• White House press secretary Stephanie Grisham had this short response to Scaramucci's comments about opposing Trump in 2020: "It sounds like his feelings are hurt."

3. Scavino's small courtesies

Illustration of a Twitter bird with President Trump's hair and a string tied around it's beak.
Illustration: Aïda Amer/Axios

On Saturday, the president of the United States retweeted a conspiracy theory video claiming Bill and Hillary Clinton had a hand in the death of pedophile Jeffrey Epstein. The news media did not treat this as a major story; the Sunday New York Times editors found a few inches for it on page 21.

  • Times' columnist Ross Douthat captured the collective shrug in his tweet: "Dear God, next thing you know the president will accuse a political rival's family of being implicated in the JFK assassination!" (A reference to Trump's 2016 smear of Ted Cruz's father.)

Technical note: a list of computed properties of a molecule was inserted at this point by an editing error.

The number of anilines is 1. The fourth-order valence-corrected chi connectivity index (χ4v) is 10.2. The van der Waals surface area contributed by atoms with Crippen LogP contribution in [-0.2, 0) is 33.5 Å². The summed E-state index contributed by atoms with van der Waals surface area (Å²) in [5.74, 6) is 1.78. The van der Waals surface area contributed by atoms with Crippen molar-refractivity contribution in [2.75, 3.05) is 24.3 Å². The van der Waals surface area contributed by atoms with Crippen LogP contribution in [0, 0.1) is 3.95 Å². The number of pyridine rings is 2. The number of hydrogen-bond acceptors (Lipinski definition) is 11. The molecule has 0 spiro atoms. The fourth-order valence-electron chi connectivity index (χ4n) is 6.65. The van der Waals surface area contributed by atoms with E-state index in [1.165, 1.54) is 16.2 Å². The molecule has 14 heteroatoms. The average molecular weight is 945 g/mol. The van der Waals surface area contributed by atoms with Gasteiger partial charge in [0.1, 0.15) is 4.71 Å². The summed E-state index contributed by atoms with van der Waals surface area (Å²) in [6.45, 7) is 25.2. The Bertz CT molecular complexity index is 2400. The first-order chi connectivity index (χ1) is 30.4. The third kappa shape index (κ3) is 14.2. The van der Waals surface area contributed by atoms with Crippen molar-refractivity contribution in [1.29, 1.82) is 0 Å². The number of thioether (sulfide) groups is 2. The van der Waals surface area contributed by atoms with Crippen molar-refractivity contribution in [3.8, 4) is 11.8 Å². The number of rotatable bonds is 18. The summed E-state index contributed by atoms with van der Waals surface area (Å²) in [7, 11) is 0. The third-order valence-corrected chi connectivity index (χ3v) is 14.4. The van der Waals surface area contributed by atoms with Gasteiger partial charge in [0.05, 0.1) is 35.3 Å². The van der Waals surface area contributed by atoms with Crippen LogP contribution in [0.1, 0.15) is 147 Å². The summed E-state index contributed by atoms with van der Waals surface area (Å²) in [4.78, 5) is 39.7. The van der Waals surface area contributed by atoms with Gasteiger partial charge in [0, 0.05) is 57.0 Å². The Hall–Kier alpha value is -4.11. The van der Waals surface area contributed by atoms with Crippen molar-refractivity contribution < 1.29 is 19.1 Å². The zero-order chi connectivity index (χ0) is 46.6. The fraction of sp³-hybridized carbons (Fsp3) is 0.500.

Behind the scenes: I asked a senior White House official whether anybody internally did anything about the Clinton tweet. "I think we're beyond the point of trying to control these things," the official said.

  • White House officials, including press staff, say they rarely receive any forewarning before the president tweets something incendiary.
  • On the occasions they do get a heads-up, it's from Dan Scavino, the White House social media director who manages Trump's Twitter account.
  • Two sources familiar told me that on at least a few occasions, Scavino has taken dictation on an incendiary tweet from Trump, saved the tweet to drafts and given a small number of his colleagues advanced warning that this particular tweet might be coming.